California unveils earthquake warning system
New system sends earthquake warnings through an app and the wireless system that issues Amber Alerts; insight from Richard Allen, director of the UC Berkeley Seismological Lab.
Two 3.4 magnitude earthquakes struck hours apart in the same area in Northern California on Sunday, according to officials.
The U.S. Geological Survey said that the first quake struck at 3:54 p.m. local time at a depth of 3.3 miles, less than six miles northeast of Milpitas along the Calaveras Reservoir.
The second quake was reported around 10:20 p.m. local time at a depth of 2.7 miles in the same area.
THE RING OF FIRE EXPLAINED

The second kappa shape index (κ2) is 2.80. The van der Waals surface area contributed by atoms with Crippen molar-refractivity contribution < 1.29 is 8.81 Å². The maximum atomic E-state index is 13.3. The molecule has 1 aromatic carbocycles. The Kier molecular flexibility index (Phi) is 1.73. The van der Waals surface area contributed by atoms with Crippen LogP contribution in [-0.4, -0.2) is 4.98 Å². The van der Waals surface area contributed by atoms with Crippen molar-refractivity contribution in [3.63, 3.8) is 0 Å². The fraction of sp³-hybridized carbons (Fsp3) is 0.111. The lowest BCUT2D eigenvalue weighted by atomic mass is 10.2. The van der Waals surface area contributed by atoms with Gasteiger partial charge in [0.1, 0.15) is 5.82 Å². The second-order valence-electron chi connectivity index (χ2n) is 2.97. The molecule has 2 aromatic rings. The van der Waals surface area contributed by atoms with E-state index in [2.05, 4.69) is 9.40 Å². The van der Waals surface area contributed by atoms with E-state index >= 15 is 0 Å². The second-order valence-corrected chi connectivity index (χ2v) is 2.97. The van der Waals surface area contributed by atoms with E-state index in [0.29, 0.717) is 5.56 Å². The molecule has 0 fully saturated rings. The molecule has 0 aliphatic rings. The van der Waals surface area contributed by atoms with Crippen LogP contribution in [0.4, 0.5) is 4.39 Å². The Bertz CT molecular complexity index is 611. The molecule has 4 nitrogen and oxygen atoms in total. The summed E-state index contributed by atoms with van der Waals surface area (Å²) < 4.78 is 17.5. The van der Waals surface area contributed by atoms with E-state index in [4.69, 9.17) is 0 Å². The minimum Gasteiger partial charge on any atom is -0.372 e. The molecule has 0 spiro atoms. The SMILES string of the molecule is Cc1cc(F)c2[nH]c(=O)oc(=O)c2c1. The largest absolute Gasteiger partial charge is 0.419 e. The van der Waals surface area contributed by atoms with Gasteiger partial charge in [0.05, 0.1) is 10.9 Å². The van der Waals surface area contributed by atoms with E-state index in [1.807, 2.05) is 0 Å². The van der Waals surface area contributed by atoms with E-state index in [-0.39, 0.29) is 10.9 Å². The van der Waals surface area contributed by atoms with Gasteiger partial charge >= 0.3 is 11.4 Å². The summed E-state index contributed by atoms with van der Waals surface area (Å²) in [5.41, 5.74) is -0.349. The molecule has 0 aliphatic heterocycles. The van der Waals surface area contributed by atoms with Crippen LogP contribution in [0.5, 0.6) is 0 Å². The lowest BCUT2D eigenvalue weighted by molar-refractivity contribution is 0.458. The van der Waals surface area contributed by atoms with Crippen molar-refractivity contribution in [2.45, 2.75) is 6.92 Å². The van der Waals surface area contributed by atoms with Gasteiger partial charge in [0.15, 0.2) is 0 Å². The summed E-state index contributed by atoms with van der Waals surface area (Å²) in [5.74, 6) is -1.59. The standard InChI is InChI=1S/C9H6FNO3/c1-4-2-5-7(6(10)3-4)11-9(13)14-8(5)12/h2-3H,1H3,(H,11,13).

There were no reports of damage or injuries from either of the earthquakes.
Two earthquakes struck Sunday along the Calaveras Reservoir northeast of Milpitas, Calif., rattling some residents in the San Francisco Bay Area.
Shake reports from the USGS show that San Francisco Bay Area residents felt the quakes in Milpitas, Fremont and in parts of San Jose.
Just over a month ago, two similar-sized shallow temblors also struck the reservoir, the East Bay Times reported.
SAN ANDREAS FAULT EARTHQUAKE SWARM SPARKS FEARS OF ‘BIG ONE’
The region is located along the volatile "Ring of Fire" seismic fault system that circles the Pacific Ocean.
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Volcanoes, earthquakes, tsunamis: The ‘Ring of Fire’ explained
This area is the location of most of Earth's subduction zones, where oceanic plates slide under the lighter continental plates.
Earthquakes tend to happen when those plates scrape or subside underneath each other, and when that happens at sea it can spawn tsunamis.
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